The Maryland Department of Planning will be visiting Kent County on January 30. The visit is a part of the state’s effort to reach out to counties about Governor Larry Hogan’s “A Better Maryland” development plan implemented by executive order in August 2017. The state will have 24 listening sessions in every county and Baltimore City to get feedback on a state development plan. The Jan. 30 meetings will be at 3pm in the second floor Chestertown Town Hall meeting room with local staff members. Elected and appointed officials will meet at 6pm in the Kent County Commissioners hearing room at 400 High Street and there will be a public meeting starting at 7:30pm in the Chestertown Town Hall second floor meeting room.

The Maryland Department of Transportation State Highway Administration has set an informational meeting on the rehabilitation of the MD 213 Centreville Bridge over Gravel Run on Feb. 15. SHA says the bridge is currently safe but repairs are needed to extend the life of the bridge. Work is scheduled to start later this year and work will include beam replacement, deck/riding surface repairs, wall replacements, as well as sidewalk and bridge lighting. The Feb. 15 informational meeting will be from 5:30pm to 7pm at the Centreville Middle School cafeteria at 231 Ruthsburg Road, Rt. 304. There will be no formal presentation but MDOT will have materials on display. Residents can view the materials anytime between 5:30 and 7pm. For more information, call the SHA at 410-545-0303.

The Maryland Public Service Commission has rescheduled a public hearing on Choptank Electric’s request to raise their rates by $8.3 million a year. The hearing will be at 7pm on Thursday, Feb. 1 at Choptank’s Denton District Office at 24820 Meeting House Road. The hearing was originally scheduled for January 4 but canceled because of bad weather.

Two candidates for Kent County Commissioner announced their candidacy on Friday. Republican Aaron Bramble and Democrat Tom Timberman are running on a bi-partisan ticket and they made their joint announcement on Friday, Jan. 19 in a series of events in Chestertown, Betterton, Galena and Millington. Both join Republican Bob Jacob as announced candidates for Kent County Commissioner. The primary election for both Democrats and Republicans will be on June 26. Current commissioner William Short has announced he is running while commissioners William Pickrum and Ron Fithian have not announced whether or not they will run.

Andrew Meehan has filed to run for State’s Attorney for Kent County in the Democratic Party primary. Meehan was the 2014 Democratic Party nominee for the position. According to his Jan. 19 press release, Meehan said “while Kent County has low crime rates, heroin and other opioid abuse continue to gnaw at our community’s core”. He added that “I renew my pledge to support law enforcement with strong prosecutions to send drug dealers to jail, to help addicts seek treatment, and to work with community organizations on the front lines of educating adults and youth about the risks of opioid abuse”. Meehan is a native of Alexandria, VA and graduated from the University of Virginia in 1984 and received his law degree from Washington & Lee University in 1987. After practicing law in Northern Virginia and Washington D.C., he moved to Kent County in 2001. He currently lives in Still Pond and practices law at the MacLeod Law Group in Chestertown. He is also president of the Chestertown Rotary Club, treasurer of the Kent County Bar Association, a member of St. Paul’s Parish, and has worked with other community organizations. Beverly Birkmire is serving as his campaign treasurer.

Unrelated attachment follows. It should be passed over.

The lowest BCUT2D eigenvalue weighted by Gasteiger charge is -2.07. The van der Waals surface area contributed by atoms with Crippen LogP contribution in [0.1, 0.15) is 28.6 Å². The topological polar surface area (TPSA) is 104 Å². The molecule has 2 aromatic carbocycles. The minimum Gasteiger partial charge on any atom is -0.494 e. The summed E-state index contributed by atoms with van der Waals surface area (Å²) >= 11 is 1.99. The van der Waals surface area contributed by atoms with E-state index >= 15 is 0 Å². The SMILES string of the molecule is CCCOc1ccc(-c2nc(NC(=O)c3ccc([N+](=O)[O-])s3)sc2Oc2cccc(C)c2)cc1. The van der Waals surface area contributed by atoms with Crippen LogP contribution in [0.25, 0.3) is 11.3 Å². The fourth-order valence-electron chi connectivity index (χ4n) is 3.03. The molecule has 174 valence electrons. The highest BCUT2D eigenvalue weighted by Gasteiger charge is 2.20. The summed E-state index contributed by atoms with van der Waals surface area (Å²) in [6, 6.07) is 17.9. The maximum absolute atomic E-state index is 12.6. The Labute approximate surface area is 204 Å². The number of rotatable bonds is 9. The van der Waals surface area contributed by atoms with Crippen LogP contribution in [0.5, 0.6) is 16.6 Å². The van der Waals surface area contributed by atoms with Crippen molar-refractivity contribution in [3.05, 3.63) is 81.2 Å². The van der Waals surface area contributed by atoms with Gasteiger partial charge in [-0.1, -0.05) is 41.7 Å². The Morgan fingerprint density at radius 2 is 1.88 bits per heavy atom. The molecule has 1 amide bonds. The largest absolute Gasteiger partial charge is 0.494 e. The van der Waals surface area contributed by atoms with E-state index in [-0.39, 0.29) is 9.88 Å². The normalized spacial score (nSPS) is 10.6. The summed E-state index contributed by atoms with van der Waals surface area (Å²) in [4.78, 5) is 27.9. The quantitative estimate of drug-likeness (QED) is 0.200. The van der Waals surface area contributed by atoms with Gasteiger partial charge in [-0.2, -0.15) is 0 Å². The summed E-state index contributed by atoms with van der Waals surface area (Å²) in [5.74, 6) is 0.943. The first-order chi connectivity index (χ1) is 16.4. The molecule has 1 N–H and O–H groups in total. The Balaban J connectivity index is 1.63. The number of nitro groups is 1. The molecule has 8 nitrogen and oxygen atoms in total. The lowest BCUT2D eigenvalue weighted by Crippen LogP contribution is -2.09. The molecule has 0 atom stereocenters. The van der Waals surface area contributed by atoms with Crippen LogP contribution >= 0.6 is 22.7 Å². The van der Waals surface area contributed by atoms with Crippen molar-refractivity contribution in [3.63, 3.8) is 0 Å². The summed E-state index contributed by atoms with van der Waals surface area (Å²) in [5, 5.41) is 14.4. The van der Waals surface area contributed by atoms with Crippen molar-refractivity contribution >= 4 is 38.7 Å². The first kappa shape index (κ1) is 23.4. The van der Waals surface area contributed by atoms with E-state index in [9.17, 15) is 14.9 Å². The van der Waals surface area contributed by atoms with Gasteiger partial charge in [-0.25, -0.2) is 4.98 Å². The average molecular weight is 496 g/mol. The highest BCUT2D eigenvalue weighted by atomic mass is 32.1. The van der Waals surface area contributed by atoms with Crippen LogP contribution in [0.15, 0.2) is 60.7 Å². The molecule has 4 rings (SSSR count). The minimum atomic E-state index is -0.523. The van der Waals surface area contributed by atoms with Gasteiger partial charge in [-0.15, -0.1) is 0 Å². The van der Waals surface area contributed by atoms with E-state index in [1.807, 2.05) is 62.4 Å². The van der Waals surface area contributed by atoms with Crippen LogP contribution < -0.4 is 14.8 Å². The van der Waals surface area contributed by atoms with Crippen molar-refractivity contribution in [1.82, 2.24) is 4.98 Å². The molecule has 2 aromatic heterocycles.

The Maryland State Police is warning residents of the “Delmarva Power Scam” with recent reports of people claiming to be representing Delmarva Power or other power companies and requesting to view utility bills. Most suspects arrive to a residence on foot with no vehicle in sight but claim their supervisor is up the road. Police are asking residents to be alert to such individuals and to report any incident to the police. Also, some victims are reporting they are being contacted and told they are behind in their payments and asked to make immediate payments over the phone with a pre-paid card or credit card to keep their power on. Police urge you to not make a payment and to contact Delmarva Power directly at 1-800-375-7117 if you feel you may be behind on an account.

The Queen Anne’s County Sheriff’s Department will launch a cadet program for county residents looking to get into a law enforcement career. Sheriff Gary Hofmann recently announced the plan for county residents ages 18-21 that will begin on March 1. The program, in cooperation with Queen Anne’s County Public Schools and Chesapeake College, will choose two qualified applicants to work full time as uniformed and unsworn employees at a salary of $27,040. Hoffman said the positions will serve as an opportunity to receive experience and preparation for the police academy and the cadets will provide invaluable assistance to the county deputies. Cadets would work in the records room, represent the sheriff’s office at community functions and school events, assist at crime scenes, process individuals, enter data, respond to public inquiries, and locate and verify court paperwork. Cadet candidates will receive a background check and would be sent to the Eastern Shore Criminal Justice Academy for six months of training to be qualified as a deputy and then return with a three year contract as a Queen Anne’s County deputy. To apply, click on the employement tab at http://www.qac.org or for more information, visit the sheriff’s office at http://www.queenannessheriff.org.